Recipe – Lamingtons

Me, with Uluru at sunset!

I’m not sure I remember exactly the first time I ate lamingtons, but mostly because they’re not as exciting as one would hope from a “foreign delicacy”.  It was probably at the Australia Day party being held by an Aussie friend I worked with, and she had a bunch of Australian foods, and that was probably one of them?  She definitely was feeding vegemite to people at that party, and I remember eating a piece of toast with butter and vegemite and being entranced.  Lamingtons, while yummy, aren’t quite as memorable.  They’re basically just a sponge cake iced in chocolate, dipped in coconut.  It sounds pretty good, and it is, but underwhelming based on the photos you’re about to see?

know that I ate lamingtons when I was in Australia itself a few years back.  I was visiting some friends in Alice Springs, and if you’re in the red center already, might as well make a trip out to see Uluru (aka Ayers Rock).  The rock itself is still a very long drive from Alice (6-ish hours), so if you’ve only got time for a day trip like I did, then you’re more likely to do the trip where you get to the bus stop at like, 5 in the morning, and then don’t get back into town until well after midnight, which gives you a smidge of time to see and do cool things.  Fortunately, the tour companies that run these outings know that it’s a slog, and so the trip gets broken up with pit stops to eat a proper breakfast, and to have a tea time which is really mostly about eating lamingtons.  I think the guide explained the origins of this particular treat, but it didn’t sink in for me, so if you’re interested, here’s the wikipedia entry.

Anyways – why am I talking about lamingtons and Australia today?  Because a few weeks back on January 26 was Australia Day.  E had been studying Australia in school, and their class was hosting an Australia Day celebration to show parents what they’d learned.  This meant parents signing up to make semi-authentic Australian snacks, and the Boy – wanting to both impress AND to take advantage of my skills in the kitchen – signed us up for the middle-of-the-road difficulty snack of lamingtons.

And then he got sick, and I had forgotten when the party was, so we ended up frantically getting all the ingredients two nights before so I could make them the night before, and have them prepared to take to the classroom.  And in the end, they were good, if a pain in the butt to make, and actually were the most admired of all the lamingtons made by parents, so uh – yeah.  I’m awesome.  Whatever.  No biggie.  Will I make them again?  Probably not unless forced.  There wasn’t enough icing in the recipe – so if you want to ice all the cake squares, make more, or thinner icing, or don’t ice the lamingtons on all sides as is traditional.  Also, I believe it’s possible to purchase them, so if I really wanted lamingtons in the future, I would look into that.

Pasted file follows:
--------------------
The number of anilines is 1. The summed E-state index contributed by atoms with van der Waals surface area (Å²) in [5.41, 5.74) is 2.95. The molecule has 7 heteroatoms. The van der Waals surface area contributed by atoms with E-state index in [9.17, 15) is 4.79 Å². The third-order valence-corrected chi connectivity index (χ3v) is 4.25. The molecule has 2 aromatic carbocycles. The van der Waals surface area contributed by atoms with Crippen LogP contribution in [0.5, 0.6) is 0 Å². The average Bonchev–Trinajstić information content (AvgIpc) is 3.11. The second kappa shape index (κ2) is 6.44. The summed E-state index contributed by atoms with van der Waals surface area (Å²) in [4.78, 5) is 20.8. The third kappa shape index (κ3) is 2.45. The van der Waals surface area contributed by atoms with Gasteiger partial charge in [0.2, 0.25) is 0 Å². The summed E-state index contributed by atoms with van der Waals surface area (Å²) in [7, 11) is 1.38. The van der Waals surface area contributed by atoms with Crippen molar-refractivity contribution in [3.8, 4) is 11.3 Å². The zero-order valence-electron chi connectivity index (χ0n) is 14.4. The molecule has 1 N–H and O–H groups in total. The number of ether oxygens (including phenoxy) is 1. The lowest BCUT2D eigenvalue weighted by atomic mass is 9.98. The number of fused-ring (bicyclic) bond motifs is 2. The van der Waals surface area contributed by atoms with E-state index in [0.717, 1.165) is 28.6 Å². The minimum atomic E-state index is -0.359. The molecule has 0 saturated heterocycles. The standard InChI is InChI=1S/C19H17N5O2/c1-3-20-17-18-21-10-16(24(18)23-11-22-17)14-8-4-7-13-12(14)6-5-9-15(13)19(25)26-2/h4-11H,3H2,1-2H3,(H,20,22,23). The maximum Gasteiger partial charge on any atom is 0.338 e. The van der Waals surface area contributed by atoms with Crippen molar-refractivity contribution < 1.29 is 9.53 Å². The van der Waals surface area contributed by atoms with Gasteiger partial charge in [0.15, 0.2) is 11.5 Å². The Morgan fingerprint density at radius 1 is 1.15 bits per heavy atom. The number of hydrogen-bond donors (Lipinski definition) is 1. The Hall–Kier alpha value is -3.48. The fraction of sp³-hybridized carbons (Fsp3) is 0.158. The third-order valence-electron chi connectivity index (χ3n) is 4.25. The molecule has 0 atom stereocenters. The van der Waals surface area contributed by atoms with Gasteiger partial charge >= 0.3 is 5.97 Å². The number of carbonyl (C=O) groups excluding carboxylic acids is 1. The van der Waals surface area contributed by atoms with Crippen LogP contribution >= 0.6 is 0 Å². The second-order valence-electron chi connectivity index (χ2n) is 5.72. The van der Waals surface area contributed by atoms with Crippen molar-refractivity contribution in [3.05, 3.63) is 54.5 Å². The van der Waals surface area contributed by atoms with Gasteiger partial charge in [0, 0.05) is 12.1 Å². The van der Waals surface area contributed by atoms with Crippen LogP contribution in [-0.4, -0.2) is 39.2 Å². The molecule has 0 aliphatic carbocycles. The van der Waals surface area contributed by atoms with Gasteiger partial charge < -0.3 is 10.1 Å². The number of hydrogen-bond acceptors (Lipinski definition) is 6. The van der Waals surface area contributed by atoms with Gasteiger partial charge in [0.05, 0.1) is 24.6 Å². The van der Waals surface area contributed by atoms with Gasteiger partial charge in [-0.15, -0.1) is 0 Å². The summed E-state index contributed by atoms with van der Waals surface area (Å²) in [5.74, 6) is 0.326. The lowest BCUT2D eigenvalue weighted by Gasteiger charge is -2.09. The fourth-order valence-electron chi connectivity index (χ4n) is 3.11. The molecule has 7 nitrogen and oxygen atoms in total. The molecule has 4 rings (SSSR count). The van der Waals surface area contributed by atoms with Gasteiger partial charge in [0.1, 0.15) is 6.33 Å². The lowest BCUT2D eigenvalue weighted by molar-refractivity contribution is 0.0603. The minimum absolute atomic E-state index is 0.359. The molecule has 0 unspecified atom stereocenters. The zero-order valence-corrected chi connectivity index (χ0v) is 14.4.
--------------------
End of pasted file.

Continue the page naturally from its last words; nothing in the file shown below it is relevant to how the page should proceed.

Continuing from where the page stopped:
Yield: Between 12-24 lamingtons, depending on how much icing you use, with some cake leftover.


Sponge Cake

1 cup butter
1 cup sugar
4 eggs (beaten)
2 cups self-raising flour


1 lb of icing/powdered sugar
1/3 cup cocoa
1/2 oz of butter
1/2 cup of milk
shredded or dessicated coconut


Preheat oven to 350F, grease a 13 x 9 pan and set aside.

Cream together butter and sugar. Gradually add the beaten eggs, mixing well. Add 1/3 cup of the flour at a time, stirring gently and thoroughly after each addition.

Pour batter into prepared pan and bake for 60-75 minutes, reducing the temperature to 325F after 30 minutes

Let cool, then cut into 2 inch squares.

Melt the butter in a saucepan and remove from the heat. Sift the icing sugar and cocoa into the saucepan, then add the milk and mix through.

Dip squares of sponge cake into the icing mix, then roll in coconut to coat.

Details: Recipe from E’s teachers out of a book.  It was page 91.  Sorry I can’t be more helpful!

2 Comment

  1. Nicole Holstein says: Reply

    You didn’t explain what, like, a Lamington IS! Or what it tastes like, or why it’s uniquely ‘Australian!’
    Anyway, I am impressed that E is learning about Australia in school. The extent of the education I, and I bet most American students, receive on Australia is “Here it is on the map. It’s very big. It used to be where England sent their criminals. The end.”

    1. maggie says: Reply

      Point taken on “but what are they???”, so the first paragraph has been updated with a “what they are” bit at the end. But the rest? I have no idea. Hence the link to the lamingtons wikipedia entry midway through the post!

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